Since May 2009 I'm a proud owner of a Logitech diNovo Edge keyboard. It's really a great keyboard if you are anything like me and can't be bothered with even more cables. What I also love about it is the fact that it doesn't have a numpad. Never in my life have I used it, and I just don't think I ever will. But all good things come to an end, or so it seems. A few months ago it started to behave strangely.
Initially the charging light would flash like crazy when charging it instead of just blinking normally. Some time after that it started disconnecting / turning off randomly and linux wouldn't recognize it (or rather it wouldn't pair with the dongle). Very annoying.
So I decided to have a go at it and see if it was anything fixable. At a first glance there are no screws anywhere. So how do you open this cute keyboard up?
Yes... you essentially need to peel the orange surface off, which is not an easy task, since the glue is quite strong. It also makes you wonder how it'll fit back together... Once the orange surfae is removed, you finally see the screws!
Not a good sign, all those glue remnants... But now it is finally open:
On this photo the problem is already solved. It seems like the cable that goes from the battery (the white block on the bottom right part) to the board on the left, the black one, is way too stretched. It was hooked into another hook further down, stretching it out completely. This is quite the disappointment; such a nice design but nobody thought about adding a centimetre more of that cable... My guess is that, since the keyboard is so thin, that it flexes quite easily during normal use and the cable eventually ruptured. If you are lucky you can just pull the cable out of the hooks that hold it in place; otherwise you have to completely replace that cable.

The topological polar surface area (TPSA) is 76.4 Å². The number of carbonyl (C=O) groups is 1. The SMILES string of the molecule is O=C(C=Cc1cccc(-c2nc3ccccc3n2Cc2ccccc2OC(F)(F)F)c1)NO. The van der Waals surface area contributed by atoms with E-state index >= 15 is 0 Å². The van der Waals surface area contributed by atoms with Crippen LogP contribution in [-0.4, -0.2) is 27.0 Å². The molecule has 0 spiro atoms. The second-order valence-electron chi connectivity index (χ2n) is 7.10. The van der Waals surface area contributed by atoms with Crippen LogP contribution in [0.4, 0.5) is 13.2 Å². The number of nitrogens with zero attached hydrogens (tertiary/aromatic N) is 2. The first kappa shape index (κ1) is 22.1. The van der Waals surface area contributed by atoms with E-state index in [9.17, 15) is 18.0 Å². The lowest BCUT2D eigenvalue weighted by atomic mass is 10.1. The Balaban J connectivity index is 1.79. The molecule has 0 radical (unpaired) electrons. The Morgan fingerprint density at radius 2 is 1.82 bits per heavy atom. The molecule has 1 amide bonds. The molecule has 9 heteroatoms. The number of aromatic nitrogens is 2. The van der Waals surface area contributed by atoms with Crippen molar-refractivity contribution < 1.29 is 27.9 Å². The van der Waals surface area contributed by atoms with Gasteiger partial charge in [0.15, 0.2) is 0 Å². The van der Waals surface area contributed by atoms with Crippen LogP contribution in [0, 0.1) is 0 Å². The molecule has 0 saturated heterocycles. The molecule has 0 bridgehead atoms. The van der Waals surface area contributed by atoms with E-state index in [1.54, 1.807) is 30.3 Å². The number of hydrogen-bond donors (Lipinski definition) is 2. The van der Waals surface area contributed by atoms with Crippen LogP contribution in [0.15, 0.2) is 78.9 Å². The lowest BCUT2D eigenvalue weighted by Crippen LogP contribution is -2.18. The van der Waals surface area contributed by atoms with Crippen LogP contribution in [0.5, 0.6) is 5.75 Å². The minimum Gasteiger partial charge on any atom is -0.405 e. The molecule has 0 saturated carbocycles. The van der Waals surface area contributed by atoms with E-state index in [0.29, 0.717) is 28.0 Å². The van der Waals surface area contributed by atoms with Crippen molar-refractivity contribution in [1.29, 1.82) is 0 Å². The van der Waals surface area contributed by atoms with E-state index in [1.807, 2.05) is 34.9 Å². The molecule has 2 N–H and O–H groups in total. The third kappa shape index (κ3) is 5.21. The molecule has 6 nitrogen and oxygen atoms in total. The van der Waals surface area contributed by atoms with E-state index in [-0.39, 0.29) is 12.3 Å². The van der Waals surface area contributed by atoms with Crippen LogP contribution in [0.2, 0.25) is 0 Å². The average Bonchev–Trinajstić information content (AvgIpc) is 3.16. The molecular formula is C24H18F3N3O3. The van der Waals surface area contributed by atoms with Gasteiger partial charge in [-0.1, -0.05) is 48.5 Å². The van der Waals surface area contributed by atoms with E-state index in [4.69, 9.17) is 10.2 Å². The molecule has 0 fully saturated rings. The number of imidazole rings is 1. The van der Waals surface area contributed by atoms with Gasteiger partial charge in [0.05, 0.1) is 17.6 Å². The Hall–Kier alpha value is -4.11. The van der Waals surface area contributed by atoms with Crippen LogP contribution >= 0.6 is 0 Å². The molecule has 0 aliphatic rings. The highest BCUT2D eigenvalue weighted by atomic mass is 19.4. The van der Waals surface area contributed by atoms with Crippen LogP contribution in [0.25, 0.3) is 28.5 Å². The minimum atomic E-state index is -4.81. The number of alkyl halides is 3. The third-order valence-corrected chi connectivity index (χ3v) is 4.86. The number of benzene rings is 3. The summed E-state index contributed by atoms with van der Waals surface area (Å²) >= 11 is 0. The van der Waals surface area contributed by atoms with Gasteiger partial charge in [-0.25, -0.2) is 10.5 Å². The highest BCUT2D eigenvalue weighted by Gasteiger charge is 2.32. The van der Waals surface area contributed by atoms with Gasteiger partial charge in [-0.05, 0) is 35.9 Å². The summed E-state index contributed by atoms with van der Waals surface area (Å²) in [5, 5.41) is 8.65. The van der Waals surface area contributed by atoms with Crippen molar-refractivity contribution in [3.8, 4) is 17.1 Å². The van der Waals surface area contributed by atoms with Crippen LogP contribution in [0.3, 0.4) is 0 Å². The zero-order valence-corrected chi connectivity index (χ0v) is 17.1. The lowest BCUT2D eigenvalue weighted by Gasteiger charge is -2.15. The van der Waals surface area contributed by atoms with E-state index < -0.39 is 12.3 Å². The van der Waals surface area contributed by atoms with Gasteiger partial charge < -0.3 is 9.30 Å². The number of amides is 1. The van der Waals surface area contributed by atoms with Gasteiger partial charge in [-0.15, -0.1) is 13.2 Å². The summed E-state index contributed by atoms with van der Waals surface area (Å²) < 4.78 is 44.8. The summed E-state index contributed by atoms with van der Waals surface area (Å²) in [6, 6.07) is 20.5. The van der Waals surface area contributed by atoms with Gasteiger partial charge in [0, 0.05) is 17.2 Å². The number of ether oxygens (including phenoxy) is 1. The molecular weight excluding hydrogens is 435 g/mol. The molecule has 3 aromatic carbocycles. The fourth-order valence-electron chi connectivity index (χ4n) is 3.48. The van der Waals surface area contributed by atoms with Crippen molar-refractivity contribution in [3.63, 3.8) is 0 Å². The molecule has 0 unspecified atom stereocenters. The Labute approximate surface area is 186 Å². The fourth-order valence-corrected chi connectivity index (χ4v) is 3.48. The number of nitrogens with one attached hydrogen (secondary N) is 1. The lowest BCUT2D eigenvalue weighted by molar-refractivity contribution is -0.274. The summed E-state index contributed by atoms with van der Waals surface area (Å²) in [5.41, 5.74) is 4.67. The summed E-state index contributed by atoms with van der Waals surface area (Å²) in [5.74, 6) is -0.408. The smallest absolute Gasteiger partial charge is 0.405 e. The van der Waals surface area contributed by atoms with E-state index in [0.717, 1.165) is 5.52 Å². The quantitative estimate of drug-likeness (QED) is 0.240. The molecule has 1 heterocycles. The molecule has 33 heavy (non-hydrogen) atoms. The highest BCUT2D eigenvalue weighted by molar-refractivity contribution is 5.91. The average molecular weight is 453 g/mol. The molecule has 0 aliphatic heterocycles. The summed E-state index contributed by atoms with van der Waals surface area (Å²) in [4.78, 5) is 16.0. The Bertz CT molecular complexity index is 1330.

Putting the keyboard back together was probably the hardest part... especially aligning the orange surface correctly. But, as it turns out, the glue is strong enough to be reused without any major problems.
Overall I'm a bit disappointed that such a simple design flaw made it into an otherwise outstanding design, but at least it's fixable.